hort.net Seasonal photo, (c) 2006 Christopher P. Lindsey, All Rights Reserved: do not copy
articles | gallery of plants | blog | tech blog | plant profiles | patents | mailing lists | top stories | links | shorturl service | tom clothier's archive0
Gallery of Plants
Tech Blog
Plant Profiles
Mailing Lists
    Search ALL lists
    Search help
    Subscription info
Top Stories
sHORTurl service
Tom Clothier's Archive
 Top Stories
Disease could hit Britain's trees hard

Ten of the best snowdrop cultivars

Plant protein database helps identify plant gene functions

Dendroclimatologists record history through trees

Potato beetle could be thwarted through gene manipulation

Hawaii expands coffee farm quarantine

Study explains flower petal loss

Unauthorized use of a plant doesn't invalidate it's patent

RSS story archive

Re: What's with the snails?

Get a chicken--they're snail eating machines.

On Jun 17, 2005, at 12:57 PM, MyTGoldens@aol.com wrote:

Hello Everyone! Long time no see me! It's Maddy Mason here, from Accord NY.
I usually pop back up in the Summer, at the height of gardening season, then
disappear to the depths of the other parts of my life for another year!

I hope this season finds all of you thriving along with your gardens! Now,
this may not apply to everyone, since we all live in such vastly different
climates and parts of the country, but here in the Northeast, or at least my
little corner of it, we are so overrun with snails that walking around sounds
like the crunching of snow, but it's the crunching of little snails!

We've lived here 5 years, and always had plenty of slugs to deal with. A few
years ago we discovered the miracle of the new organic slug killers such as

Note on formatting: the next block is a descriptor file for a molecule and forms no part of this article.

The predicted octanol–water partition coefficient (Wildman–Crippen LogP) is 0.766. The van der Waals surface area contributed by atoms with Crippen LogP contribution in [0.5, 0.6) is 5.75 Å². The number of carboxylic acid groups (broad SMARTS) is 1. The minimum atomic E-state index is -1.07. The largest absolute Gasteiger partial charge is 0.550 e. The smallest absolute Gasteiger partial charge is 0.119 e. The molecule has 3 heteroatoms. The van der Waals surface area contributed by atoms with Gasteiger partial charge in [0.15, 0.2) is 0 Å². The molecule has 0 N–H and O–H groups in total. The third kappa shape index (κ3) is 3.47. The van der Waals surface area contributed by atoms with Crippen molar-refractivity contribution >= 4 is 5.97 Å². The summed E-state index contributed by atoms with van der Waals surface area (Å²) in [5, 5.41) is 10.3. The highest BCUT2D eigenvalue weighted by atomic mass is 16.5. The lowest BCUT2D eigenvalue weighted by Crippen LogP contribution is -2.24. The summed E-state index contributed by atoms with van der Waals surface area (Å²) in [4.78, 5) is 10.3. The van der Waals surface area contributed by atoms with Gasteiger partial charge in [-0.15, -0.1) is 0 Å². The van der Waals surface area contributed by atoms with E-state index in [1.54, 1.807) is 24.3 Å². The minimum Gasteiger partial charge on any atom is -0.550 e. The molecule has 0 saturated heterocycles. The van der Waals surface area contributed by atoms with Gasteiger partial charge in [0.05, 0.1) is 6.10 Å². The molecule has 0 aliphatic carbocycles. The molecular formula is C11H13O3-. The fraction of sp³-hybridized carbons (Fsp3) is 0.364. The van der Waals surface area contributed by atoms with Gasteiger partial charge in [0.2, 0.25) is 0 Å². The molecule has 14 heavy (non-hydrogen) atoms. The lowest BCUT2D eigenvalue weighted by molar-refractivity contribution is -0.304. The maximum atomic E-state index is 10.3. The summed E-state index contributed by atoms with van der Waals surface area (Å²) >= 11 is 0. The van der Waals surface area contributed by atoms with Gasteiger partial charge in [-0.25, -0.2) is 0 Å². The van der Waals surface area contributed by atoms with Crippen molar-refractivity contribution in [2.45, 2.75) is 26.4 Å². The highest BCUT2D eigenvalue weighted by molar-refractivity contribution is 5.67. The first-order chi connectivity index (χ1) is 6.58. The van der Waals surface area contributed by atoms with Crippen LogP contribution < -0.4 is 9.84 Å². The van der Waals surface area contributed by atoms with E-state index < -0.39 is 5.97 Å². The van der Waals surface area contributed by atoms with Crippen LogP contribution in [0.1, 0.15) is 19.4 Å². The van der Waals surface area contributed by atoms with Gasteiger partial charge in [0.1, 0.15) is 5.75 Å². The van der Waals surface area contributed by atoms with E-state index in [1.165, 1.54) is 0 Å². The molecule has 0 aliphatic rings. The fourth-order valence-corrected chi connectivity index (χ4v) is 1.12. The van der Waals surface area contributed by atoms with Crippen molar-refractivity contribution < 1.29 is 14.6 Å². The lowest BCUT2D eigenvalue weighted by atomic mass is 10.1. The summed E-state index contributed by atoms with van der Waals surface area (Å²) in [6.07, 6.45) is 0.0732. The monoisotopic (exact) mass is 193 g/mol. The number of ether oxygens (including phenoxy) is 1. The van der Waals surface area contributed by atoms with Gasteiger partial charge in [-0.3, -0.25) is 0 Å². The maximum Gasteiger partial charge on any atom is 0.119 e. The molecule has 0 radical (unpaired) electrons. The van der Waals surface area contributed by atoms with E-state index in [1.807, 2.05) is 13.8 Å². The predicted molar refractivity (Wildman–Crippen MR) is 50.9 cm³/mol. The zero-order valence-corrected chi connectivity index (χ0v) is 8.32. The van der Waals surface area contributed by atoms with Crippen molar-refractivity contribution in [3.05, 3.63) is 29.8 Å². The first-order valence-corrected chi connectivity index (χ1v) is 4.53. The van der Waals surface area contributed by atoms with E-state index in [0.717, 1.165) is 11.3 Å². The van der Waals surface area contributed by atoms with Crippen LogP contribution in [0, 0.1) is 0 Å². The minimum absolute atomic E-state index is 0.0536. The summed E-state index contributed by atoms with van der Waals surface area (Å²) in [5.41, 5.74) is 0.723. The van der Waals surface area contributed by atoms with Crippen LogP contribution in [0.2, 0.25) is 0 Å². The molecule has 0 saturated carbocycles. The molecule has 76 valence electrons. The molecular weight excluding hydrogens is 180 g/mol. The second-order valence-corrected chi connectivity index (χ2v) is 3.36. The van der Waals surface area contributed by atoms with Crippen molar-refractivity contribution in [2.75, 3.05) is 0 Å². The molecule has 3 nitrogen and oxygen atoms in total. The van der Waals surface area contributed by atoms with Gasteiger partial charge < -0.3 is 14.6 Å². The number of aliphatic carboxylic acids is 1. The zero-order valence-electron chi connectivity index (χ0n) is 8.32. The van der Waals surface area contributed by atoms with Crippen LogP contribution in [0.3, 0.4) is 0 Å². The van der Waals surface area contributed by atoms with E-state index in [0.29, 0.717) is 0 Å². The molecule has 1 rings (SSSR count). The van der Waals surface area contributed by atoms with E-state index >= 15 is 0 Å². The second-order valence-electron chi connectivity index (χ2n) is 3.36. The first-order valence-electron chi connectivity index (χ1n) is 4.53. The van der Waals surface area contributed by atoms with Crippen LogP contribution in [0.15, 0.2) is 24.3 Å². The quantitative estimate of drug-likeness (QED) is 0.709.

Sluggo, that use harmless iron phosphate very effectively. Well, harmless to
other wildlife, which is good! This stuff works fairly well on slugs,
although frequent applications are still necessary for good control. But where has
this explosion of snails come from? (I noticed a lot of them last year, but
this year is worse than ever.) The stuff doesn't work nearly as well on the
snails, although it helps some. And it's not just my yard, due to some upheaval
of the natural balance of things. I have neighbors here, and friends in other
parts of NYS with the same problem.

My garden covers various sections of a good sized area of land (close to an
acre), so barrier methods are useless. No matter what I do, I still find
scads of the crunchy critters chewing up my irises, daylilies, delphiniums,
Lupines, even hairy poppies, and anything else they can get their slimy teeth on.
(Slimy teeth?) Keeping the ground very clear of litter helps some, but not
all that much. And yes, I handpick, but, as with the Japanese Beetles scheduled
for imminent arrival, I could do that the entire day and never get ANYTHING
else done!

Anyone have a clue what might have caused this? We didn't even have a very
wet Spring this year either. I think next year I'll get out the Sluggo much
earlier. Perhaps that might put a lid on it, before it gets so out of control.
I dunno!

Happy digging to All!
Maddy Mason
zone 5/6
Hudson Valley, NY (No, do not even THINK of telling me to eat them! )

To sign-off this list, send email to majordomo@hort.net with the

Island Jim
Southwest Florida
27.0 N, 82.4 W
Hardiness Zone 10
Heat Zone 10
Minimum 30 F [-1 C]
Maximum 100 F [38 C]

To sign-off this list, send email to majordomo@hort.net with the

Other Mailing lists | Author Index | Date Index | Subject Index | Thread Index

 © 1995-2015 Mallorn Computing, Inc.All Rights Reserved.
Our Privacy Statement